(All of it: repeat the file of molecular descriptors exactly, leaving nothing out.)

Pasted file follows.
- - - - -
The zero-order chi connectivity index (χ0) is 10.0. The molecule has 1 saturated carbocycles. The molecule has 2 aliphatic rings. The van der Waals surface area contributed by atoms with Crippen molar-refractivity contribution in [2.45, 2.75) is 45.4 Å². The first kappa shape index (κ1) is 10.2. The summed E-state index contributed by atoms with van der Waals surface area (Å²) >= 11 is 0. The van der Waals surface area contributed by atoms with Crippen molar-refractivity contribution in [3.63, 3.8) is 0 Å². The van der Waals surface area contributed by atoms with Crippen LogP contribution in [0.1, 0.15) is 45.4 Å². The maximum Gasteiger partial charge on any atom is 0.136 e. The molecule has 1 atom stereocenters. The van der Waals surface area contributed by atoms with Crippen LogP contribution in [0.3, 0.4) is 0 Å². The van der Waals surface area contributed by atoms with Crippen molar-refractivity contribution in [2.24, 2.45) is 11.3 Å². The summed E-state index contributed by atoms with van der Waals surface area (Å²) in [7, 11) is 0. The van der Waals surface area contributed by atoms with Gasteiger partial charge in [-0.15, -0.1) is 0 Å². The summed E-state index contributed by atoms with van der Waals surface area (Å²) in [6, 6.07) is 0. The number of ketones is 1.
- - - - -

The zero-order chi connectivity index (χ0) is 10.0. The molecule has 1 saturated carbocycles. The molecule has 2 aliphatic rings. The van der Waals surface area contributed by atoms with Crippen molar-refractivity contribution in [2.45, 2.75) is 45.4 Å². The first kappa shape index (κ1) is 10.2. The summed E-state index contributed by atoms with van der Waals surface area (Å²) >= 11 is 0. The van der Waals surface area contributed by atoms with Crippen molar-refractivity contribution in [3.63, 3.8) is 0 Å². The van der Waals surface area contributed by atoms with Crippen LogP contribution in [0.1, 0.15) is 45.4 Å². The maximum Gasteiger partial charge on any atom is 0.136 e. The molecule has 1 atom stereocenters. The van der Waals surface area contributed by atoms with Crippen LogP contribution in [0.3, 0.4) is 0 Å². The van der Waals surface area contributed by atoms with Crippen molar-refractivity contribution in [2.24, 2.45) is 11.3 Å². The summed E-state index contributed by atoms with van der Waals surface area (Å²) in [7, 11) is 0. The van der Waals surface area contributed by atoms with Gasteiger partial charge in [-0.15, -0.1) is 0 Å². The summed E-state index contributed by atoms with van der Waals surface area (Å²) in [6, 6.07) is 0. The number of ketones is 1.